Luckily a contact, who none of us had ever met in person, yet has continually bestowed up to the minute information to us helped to temper our zenith-set sights to a more realistic level.  The bite was tough.  Guys were landing say three for every five hooked, or four for six, seven for seven.  You had to work.  Ok; who doesn’t love a good challenge, especially before you even show up and strap on your waterproof bibs? This was certainly a contrast to last year’s excursion to the same body when 50 fish days weren’t out of the question, but how tough could it be?  With the car packed the night before, tailgate sagging toward the ground, we got a couple of shitty hours of shut eye and were off to jig up some lakers; or at least go down trying.

We hit the bait shop by 7am, right on schedule.  We loaded up on small minnows to represent the smelts that make up one of the most prevalent bait sources our intended quarry relies on as well as some larger baits, you know, for “the one”… or something like that.  The procurement of a few jigs and other toys not so readily sold closer to home saw us out the door and doing our best clown car impression unpacking the storage unit’s worth of crap out of my tailgate at the southernmost point of the 32 mile long lake.
The mile-plus walk to the “numbers” we’d been given was exhilarating.  Sweaty, but exhilarating.  Funny thing about the “numbers” was that we essentially followed a foot path that turned out to be the tracks of our contact from the day before.  Some old fashioned sleuthing right there. Excitement and anticipation culminated with disappointing first drops. The screens were mostly blank save for the lines representing our jigs bouncing up and down in 80-plus feet of water.  The reports we true.  Despite the best tricks our sleeves could muster we had a whopping total of two fish on the ice and two missed hits by noon.  Thankfully, the guy in the group who was making his first trip of the season was the lucky lander of those two, respectable fish.  While everyone was there to catch trout, the big numbers seen during the previous year’s foray didn’t seem likely to materialize anytime soon – at least where we were.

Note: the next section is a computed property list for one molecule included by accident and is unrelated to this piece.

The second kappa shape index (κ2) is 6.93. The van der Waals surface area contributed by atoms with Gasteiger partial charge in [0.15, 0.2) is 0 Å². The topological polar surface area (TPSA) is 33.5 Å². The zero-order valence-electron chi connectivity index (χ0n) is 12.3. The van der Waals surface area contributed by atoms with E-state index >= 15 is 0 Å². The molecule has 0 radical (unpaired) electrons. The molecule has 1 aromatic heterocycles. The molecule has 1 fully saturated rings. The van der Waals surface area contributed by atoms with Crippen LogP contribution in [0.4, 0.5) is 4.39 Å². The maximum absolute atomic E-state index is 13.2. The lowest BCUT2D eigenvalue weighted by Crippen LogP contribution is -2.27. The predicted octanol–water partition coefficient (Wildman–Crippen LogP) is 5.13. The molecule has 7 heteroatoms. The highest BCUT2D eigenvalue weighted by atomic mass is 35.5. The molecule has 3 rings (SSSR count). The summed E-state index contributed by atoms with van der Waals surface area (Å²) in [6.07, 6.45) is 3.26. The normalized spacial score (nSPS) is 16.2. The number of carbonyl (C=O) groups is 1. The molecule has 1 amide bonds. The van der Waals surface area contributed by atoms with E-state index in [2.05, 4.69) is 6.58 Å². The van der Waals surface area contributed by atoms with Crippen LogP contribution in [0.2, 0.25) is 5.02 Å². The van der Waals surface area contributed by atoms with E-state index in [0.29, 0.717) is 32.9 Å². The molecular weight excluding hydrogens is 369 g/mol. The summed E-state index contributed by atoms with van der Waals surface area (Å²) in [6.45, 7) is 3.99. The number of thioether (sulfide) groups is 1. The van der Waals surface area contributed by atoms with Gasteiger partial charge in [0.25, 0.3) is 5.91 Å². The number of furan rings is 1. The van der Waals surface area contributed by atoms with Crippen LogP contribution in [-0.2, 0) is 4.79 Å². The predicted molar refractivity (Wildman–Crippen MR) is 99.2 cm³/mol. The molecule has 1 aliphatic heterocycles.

The good news was that the sun was still shining and we had the better part of a half day ahead.  Our attempt to pack ”light” motivated us to take off on foot and start covering frozen water to try and look for fish that would be more willing to attack the white piece of metal so highly regarded by the local lake trout whisperers. 
Nothing, I mean, absolutely nothing.  Having walked the better part of three and a half miles without observing another interested mark the proverbial “plan B” started look better than defining insanity by hoping something might finally try to attack one of our lures.  Only problem was, the details of plan B didn’t quite exist, other than the realization of “this isn’t working.”  Then, lady luck intervened and brought details of some potential next steps into sharp focus.  Another angler within earshot seemed to be doing a little better than us, but not by much.  As we continued to listen to him banter with buddies, he stopped short to take a phone call.  The voice on the other end of the line, now on speaker phone, described a wholly different scene than the one we were part of. The spot, named in detail, gave up 20-plus fish to 26-inches to the lucky, unseen angler.  We made sideways glances at each other, eyes widened as if trying to conceal our giddiness at this good fortune.  At the call’s conclusion the recipient stood up and announced to his partners “Welp boys, change in plans.”  Change in plans indeed!